After an expected slow start in Q1 2019, following the restructuring at South Deep, the asset regained its operational stride in Q2 when it showed signs of positive progress. Gold production increased by 67% to 57 000 oz in Q2 (at an all-in cost of $1 529/oz) from 34 000 oz in Q1.
Production again increased in Q3 to 61 000 oz of gold, with the all-in cost for the quarter decreasing to $1 258/oz, which enabled the mine to be cash positive in Q3 – the second consecutive quarter.
In order to maintain its profitability and reach a sustainable steady-state production profile over the mine’s remaining life off the restructured cost base and overhead structure, Gold Fields has adopted a number of enabling activities at South Deep.
These broadly include:
- Improved organisational design with the right people in the right roles and a flat management structure;
- Rigorous performance management linked to line of sight performance;
- Improved stakeholder management, including government, trade unions and surrounding communities;
- Reliable fixed infrastructure;
- Accelerated backfill placement; and
- Improved fleet availability and utilisation.
“When we started seeing improvements in the second and third quarters, both of which turned a positive cash flow, we took a step back to identify how exactly South Deep had achieved these performance results, says Holland.
“The grassroots programme that we embarked on focused on getting the basics right and on getting our fit-for-purpose workforce into a focused daily discipline so that we could bring South Deep into alignment from a cost and production point of view and being able to sustain this into the future,” Holland notes.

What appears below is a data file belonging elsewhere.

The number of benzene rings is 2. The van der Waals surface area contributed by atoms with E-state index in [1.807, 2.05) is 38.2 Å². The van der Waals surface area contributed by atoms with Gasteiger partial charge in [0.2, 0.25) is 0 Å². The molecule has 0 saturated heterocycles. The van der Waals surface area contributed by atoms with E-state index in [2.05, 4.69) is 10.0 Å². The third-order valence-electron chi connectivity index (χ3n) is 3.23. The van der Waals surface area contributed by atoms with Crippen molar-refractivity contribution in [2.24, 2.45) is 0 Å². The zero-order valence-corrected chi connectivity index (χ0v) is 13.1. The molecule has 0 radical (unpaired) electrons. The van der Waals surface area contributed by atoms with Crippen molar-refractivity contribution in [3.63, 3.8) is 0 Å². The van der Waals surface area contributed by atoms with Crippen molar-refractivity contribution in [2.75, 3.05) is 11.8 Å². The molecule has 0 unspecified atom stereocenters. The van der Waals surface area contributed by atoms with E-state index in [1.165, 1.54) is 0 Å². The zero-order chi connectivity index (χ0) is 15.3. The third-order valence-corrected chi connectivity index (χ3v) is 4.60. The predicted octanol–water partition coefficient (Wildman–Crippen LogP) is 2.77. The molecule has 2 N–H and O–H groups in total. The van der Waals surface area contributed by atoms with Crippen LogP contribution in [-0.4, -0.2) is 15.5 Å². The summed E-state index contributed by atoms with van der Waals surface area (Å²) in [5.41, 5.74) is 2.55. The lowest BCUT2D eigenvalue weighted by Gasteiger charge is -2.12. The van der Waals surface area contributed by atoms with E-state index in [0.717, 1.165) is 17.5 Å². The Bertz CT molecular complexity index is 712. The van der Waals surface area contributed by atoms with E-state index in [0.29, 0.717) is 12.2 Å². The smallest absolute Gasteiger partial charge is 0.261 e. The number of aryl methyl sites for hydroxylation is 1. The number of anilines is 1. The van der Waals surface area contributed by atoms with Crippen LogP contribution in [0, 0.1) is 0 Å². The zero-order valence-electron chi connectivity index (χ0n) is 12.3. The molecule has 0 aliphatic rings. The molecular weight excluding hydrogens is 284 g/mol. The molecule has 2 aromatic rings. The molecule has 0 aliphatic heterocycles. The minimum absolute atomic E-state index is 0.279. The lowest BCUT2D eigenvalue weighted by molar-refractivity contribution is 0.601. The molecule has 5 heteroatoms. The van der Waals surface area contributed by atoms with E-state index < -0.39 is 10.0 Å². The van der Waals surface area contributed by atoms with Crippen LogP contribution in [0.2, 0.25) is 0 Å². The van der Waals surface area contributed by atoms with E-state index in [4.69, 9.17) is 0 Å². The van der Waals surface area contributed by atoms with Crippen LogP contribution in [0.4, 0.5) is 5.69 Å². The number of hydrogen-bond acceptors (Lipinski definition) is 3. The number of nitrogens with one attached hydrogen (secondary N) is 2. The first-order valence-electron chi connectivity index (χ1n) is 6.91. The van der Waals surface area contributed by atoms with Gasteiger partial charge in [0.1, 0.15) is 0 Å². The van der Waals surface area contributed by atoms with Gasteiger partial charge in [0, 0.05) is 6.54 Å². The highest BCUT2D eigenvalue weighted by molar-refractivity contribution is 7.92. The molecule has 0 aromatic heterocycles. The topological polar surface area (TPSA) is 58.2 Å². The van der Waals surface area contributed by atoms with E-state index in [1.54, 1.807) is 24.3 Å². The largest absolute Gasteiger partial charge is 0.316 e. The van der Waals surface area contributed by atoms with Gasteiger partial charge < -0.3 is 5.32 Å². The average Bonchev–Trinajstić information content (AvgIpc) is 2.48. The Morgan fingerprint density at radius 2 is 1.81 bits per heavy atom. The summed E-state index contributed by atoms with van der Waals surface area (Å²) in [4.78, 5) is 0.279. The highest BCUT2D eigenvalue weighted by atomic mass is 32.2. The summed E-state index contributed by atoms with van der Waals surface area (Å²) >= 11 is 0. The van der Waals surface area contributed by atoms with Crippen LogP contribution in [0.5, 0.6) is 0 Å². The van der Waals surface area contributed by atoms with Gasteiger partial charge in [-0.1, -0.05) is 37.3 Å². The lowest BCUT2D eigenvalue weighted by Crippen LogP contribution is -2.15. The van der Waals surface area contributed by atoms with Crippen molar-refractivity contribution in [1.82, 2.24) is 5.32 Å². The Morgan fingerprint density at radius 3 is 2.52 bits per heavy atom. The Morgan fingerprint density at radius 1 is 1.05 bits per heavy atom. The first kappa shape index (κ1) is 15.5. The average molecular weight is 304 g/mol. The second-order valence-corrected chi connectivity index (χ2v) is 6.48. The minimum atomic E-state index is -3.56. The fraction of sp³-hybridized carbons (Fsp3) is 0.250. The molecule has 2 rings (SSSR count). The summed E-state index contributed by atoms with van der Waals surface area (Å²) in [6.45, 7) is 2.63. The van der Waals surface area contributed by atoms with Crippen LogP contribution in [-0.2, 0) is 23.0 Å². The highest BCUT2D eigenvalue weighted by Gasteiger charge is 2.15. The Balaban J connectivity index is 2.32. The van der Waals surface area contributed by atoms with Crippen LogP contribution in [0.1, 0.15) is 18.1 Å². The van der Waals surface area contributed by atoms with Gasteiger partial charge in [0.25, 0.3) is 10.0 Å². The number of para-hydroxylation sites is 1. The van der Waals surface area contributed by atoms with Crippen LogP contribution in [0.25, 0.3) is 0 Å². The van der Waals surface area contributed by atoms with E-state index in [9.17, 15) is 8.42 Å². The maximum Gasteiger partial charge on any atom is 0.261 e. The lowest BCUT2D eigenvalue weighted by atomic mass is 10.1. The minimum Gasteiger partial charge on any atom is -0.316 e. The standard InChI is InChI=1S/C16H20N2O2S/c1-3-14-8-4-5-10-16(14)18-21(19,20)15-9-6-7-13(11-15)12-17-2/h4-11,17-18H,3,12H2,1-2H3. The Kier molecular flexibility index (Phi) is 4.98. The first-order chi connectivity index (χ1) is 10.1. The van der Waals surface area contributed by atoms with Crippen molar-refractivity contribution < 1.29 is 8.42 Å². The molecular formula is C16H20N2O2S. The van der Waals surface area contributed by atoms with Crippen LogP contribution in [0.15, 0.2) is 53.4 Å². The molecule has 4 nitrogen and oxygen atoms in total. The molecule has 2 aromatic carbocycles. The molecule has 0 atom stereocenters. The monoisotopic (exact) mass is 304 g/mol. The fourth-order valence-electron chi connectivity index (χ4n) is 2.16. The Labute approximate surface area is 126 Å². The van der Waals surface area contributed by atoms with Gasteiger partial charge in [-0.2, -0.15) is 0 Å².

South Deep, which is still in the ramp-up phase toward steady and sustainable gold production, has deliberately taken its long-term production targets off the table and avoided any reference to longer term targets to ensure that its team focuses on improving the shorter term performance of the asset.
“We have therefore only given a one year view on South Deep and expect the 2020 production guidance to be a further improvement on the 2019 production guidance,” says Holland.
This will be achieved on the back of executing the enabling activities at South Deep, including the opening up of new ground and productivity improvements off the back of the rationalised production fleet and the productivity interventions instated at the operation.
As part of the restructuring in 2018, the drill rig fleet was reduced by 29% from 21 rigs to 15 rigs. Coupled with the reduced fleet, and in line with the productivity interventions introduced, the average metres per drill rig (development and de-stress) have increased by between 30% and 40% year-to-date to 83 m per rig per month, compared with an average 60 m per rig per month in 2018.
Following the labour restructuring and rationalisation of the mobile underground production fleet from about 90 to about 60 units, South Deep is achieving a 30% to 40% increase in productivity, with less fleet and with one third fewer people.
“This decluttering of South Deep has placed the asset in a much better position for Gold Fields to better manage the asset.”
Holland believes that Gold Fields is now in a position to optimise the entire value chain to open, mine and fill voids as efficiently as possible at South Deep, having put in place enabling factors around fleet management, training and coaching. All of these are underpinned by a commitment to safety and health.
South Deep is now targeted to build on the momentum it has created over the last four quarters since the restructuring, with every quarter seeking an improvement on the previous one, and ensuring that this momentum can be sustained into the future.